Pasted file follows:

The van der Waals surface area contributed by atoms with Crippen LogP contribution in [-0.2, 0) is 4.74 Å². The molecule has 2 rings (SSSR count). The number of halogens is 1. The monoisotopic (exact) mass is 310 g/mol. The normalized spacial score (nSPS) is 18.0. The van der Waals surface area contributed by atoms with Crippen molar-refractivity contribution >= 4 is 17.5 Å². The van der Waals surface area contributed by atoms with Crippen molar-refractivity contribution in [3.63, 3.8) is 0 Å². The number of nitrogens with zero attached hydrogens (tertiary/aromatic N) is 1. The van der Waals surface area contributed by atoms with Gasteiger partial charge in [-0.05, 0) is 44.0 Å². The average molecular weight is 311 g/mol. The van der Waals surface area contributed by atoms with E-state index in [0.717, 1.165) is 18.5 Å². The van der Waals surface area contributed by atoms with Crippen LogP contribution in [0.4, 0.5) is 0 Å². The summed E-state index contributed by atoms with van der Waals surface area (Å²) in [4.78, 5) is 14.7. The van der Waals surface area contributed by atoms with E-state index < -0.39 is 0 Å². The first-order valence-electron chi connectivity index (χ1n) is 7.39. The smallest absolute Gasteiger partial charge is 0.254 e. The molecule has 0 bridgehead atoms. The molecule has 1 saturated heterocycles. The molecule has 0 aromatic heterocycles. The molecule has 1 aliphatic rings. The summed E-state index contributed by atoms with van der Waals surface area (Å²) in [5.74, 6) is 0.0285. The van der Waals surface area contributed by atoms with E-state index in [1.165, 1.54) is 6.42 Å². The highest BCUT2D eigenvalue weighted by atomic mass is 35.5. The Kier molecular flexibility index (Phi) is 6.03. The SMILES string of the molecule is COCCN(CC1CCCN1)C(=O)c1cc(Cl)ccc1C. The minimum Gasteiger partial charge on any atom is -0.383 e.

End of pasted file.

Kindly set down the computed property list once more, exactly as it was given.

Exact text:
The van der Waals surface area contributed by atoms with Crippen LogP contribution in [-0.2, 0) is 4.74 Å². The molecule has 2 rings (SSSR count). The number of halogens is 1. The monoisotopic (exact) mass is 310 g/mol. The normalized spacial score (nSPS) is 18.0. The van der Waals surface area contributed by atoms with Crippen molar-refractivity contribution >= 4 is 17.5 Å². The van der Waals surface area contributed by atoms with Crippen molar-refractivity contribution in [3.63, 3.8) is 0 Å². The number of nitrogens with zero attached hydrogens (tertiary/aromatic N) is 1. The van der Waals surface area contributed by atoms with Gasteiger partial charge in [-0.05, 0) is 44.0 Å². The average molecular weight is 311 g/mol. The van der Waals surface area contributed by atoms with E-state index in [0.717, 1.165) is 18.5 Å². The van der Waals surface area contributed by atoms with Crippen LogP contribution in [0.4, 0.5) is 0 Å². The summed E-state index contributed by atoms with van der Waals surface area (Å²) in [4.78, 5) is 14.7. The van der Waals surface area contributed by atoms with E-state index < -0.39 is 0 Å². The first-order valence-electron chi connectivity index (χ1n) is 7.39. The smallest absolute Gasteiger partial charge is 0.254 e. The molecule has 0 bridgehead atoms. The molecule has 1 saturated heterocycles. The molecule has 0 aromatic heterocycles. The molecule has 1 aliphatic rings. The summed E-state index contributed by atoms with van der Waals surface area (Å²) in [5.74, 6) is 0.0285. The van der Waals surface area contributed by atoms with E-state index in [1.165, 1.54) is 6.42 Å². The highest BCUT2D eigenvalue weighted by atomic mass is 35.5. The Kier molecular flexibility index (Phi) is 6.03. The SMILES string of the molecule is COCCN(CC1CCCN1)C(=O)c1cc(Cl)ccc1C. The minimum Gasteiger partial charge on any atom is -0.383 e.